Format

Send to

Choose Destination
Oncologist. 2015 Jun;20(6):683-91. doi: 10.1634/theoncologist.2014-0297. Epub 2015 May 6.

Observations on Three Endpoint Properties and Their Relationship to Regulatory Outcomes of European Oncology Marketing Applications.

Author information

1
Centre for Innovation in Regulatory Science, London, United Kingdom; Division of Pharmacoepidemiology and Clinical Pharmacology, Utrecht Institute for Pharmaceutical Sciences, Utrecht University, Utrecht, The Netherlands; Division of Clinical Pharmacology, Department of Medical Oncology, The Netherlands Cancer Institute, Amsterdam, The Netherlands; Department of Pharmacology, School of Life Sciences, University of Liverpool, Liverpool, United Kingdom LLiberti@cirsci.org.
2
Centre for Innovation in Regulatory Science, London, United Kingdom; Division of Pharmacoepidemiology and Clinical Pharmacology, Utrecht Institute for Pharmaceutical Sciences, Utrecht University, Utrecht, The Netherlands; Division of Clinical Pharmacology, Department of Medical Oncology, The Netherlands Cancer Institute, Amsterdam, The Netherlands; Department of Pharmacology, School of Life Sciences, University of Liverpool, Liverpool, United Kingdom.

Abstract

BACKGROUND:

Guidance and exploratory evidence indicate that the type of endpoints and the magnitude of their outcome can define a therapy's clinical activity; however, little empirical evidence relates specific endpoint properties with regulatory outcomes.

MATERIALS AND METHODS:

We explored the relationship of 3 endpoint properties to regulatory outcomes by assessing 50 oncology marketing authorization applications (MAAs; reviewed from 2009 to 2013).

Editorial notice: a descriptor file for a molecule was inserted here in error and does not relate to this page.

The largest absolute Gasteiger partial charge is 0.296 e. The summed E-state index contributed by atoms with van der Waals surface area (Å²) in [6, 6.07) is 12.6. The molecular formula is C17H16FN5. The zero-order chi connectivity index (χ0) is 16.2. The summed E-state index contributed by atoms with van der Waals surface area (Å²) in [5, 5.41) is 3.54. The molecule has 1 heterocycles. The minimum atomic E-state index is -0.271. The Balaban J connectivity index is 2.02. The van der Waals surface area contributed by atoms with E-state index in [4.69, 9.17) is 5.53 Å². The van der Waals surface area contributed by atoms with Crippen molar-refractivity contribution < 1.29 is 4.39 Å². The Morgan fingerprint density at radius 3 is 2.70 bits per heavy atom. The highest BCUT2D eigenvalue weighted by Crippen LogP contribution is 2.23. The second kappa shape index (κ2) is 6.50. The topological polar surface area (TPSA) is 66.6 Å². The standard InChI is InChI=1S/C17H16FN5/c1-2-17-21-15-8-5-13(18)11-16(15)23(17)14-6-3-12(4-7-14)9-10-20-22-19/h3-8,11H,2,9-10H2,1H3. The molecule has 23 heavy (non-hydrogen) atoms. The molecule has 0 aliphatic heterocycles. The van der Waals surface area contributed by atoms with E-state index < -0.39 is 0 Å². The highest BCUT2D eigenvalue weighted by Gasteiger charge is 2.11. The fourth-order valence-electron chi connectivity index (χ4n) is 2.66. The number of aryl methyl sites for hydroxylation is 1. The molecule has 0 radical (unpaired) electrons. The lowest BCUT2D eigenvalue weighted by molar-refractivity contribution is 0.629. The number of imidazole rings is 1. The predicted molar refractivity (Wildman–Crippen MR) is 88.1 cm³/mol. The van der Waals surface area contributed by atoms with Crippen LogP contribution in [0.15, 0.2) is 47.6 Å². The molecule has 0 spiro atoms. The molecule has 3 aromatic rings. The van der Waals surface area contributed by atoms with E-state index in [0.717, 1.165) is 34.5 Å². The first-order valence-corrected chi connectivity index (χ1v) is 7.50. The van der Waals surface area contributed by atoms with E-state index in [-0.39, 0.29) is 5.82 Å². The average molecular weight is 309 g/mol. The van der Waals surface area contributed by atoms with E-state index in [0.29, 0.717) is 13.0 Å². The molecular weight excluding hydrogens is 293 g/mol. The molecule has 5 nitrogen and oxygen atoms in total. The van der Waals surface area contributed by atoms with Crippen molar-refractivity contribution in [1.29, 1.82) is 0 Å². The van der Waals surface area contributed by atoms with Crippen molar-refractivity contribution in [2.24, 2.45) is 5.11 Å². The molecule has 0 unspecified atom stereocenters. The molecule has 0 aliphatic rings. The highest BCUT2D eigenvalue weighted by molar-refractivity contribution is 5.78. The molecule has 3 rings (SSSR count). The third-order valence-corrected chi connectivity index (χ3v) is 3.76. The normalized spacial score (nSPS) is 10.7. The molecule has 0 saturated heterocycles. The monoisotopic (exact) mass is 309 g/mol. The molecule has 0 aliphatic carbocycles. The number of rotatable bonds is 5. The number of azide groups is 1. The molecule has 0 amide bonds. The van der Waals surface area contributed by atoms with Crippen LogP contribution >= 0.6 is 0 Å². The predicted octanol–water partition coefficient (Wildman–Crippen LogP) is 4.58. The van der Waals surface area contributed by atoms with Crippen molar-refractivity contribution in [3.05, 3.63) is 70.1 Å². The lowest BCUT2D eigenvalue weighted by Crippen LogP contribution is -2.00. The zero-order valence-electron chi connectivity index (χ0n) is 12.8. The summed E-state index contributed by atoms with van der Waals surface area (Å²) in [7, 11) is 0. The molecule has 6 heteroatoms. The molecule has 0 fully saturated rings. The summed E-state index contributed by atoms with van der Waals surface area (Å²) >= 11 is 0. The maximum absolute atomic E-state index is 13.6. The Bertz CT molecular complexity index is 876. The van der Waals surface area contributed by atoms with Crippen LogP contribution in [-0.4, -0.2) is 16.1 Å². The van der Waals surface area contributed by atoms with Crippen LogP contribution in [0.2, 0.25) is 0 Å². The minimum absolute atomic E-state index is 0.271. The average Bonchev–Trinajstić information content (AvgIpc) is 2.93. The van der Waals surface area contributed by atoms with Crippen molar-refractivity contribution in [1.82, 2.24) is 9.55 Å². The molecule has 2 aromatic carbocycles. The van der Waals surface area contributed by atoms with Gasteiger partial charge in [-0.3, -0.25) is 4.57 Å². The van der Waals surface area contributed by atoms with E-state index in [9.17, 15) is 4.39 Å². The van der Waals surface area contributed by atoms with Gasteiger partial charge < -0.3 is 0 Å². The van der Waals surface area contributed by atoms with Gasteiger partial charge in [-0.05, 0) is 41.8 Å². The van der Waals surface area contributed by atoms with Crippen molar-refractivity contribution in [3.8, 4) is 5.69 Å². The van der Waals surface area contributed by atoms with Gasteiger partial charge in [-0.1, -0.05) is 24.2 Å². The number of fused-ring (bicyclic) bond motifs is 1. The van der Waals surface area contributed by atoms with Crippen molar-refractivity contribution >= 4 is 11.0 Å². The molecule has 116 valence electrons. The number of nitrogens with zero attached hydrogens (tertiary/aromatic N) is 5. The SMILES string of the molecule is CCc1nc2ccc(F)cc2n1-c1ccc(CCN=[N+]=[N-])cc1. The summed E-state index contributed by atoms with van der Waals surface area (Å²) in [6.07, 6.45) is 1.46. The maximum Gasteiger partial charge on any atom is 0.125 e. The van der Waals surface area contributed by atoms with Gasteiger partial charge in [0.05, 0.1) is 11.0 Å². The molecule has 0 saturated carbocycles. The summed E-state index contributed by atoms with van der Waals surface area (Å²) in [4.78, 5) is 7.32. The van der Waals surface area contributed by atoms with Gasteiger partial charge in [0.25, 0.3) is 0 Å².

RESULTS:

Overall, 16 (32%) had a negative outcome. The most commonly used hard endpoints were overall survival (OS) and the duration of response or stable disease. OS was a component of 91% approved and 63% failed MAAs. The most commonly used surrogate endpoints were progression-free survival (PFS), response rate, and health-related quality of life assessments. There was no difference (p = .3801) between the approved and failed MAA cohorts in the proportion of hard endpoints used. A mean of slightly more than four surrogate endpoints were used per approved MAA compared with slightly more than two for failed MAAs. Longer OS and PFS duration outcomes were generally associated with approvals, often when not statistically significant. The approved cohort was associated with a preponderance of statistically significant (p < .05) improvements in primary endpoints (p < .0001 difference between the approved and failed groups).

CONCLUSION:

Three key endpoint properties (type of endpoint [hard/surrogate], magnitude of an endpoint outcome, and its statistical significance) are consistent with the European Medicines Agency guidance and, notwithstanding the contribution of unique disease-specific circumstances, are associated with a predictable positive outcome for oncology MAAs.

IMPLICATIONS FOR PRACTICE:

Regulatory decisions made by the European Medicines Agency determine which new medicines will be available to European prescribers and for which therapeutic indications. Regulatory success or failure can be influenced by many factors. This study assessed three key properties of endpoints used in preauthorization trials (type of endpoint [hard/surrogate], magnitude of endpoint outcome, and its statistical significance) and whether they are associated with a positive regulatory outcome. Clinicians can use these properties, which are described in the publicly available European public assessment reports, to help guide their understanding of the clinical effect of new oncologic therapies.

KEYWORDS:

Accelerated approvals; Endpoints; Marketing authorization application; Oncology; Overall survival; Progression-free survival

PMID:
25948678
PMCID:
PMC4571776
DOI:
10.1634/theoncologist.2014-0297
[Indexed for MEDLINE]
Free PMC Article

Supplemental Content

Full text links

Icon for HighWire Icon for PubMed Central
Loading ...
Support Center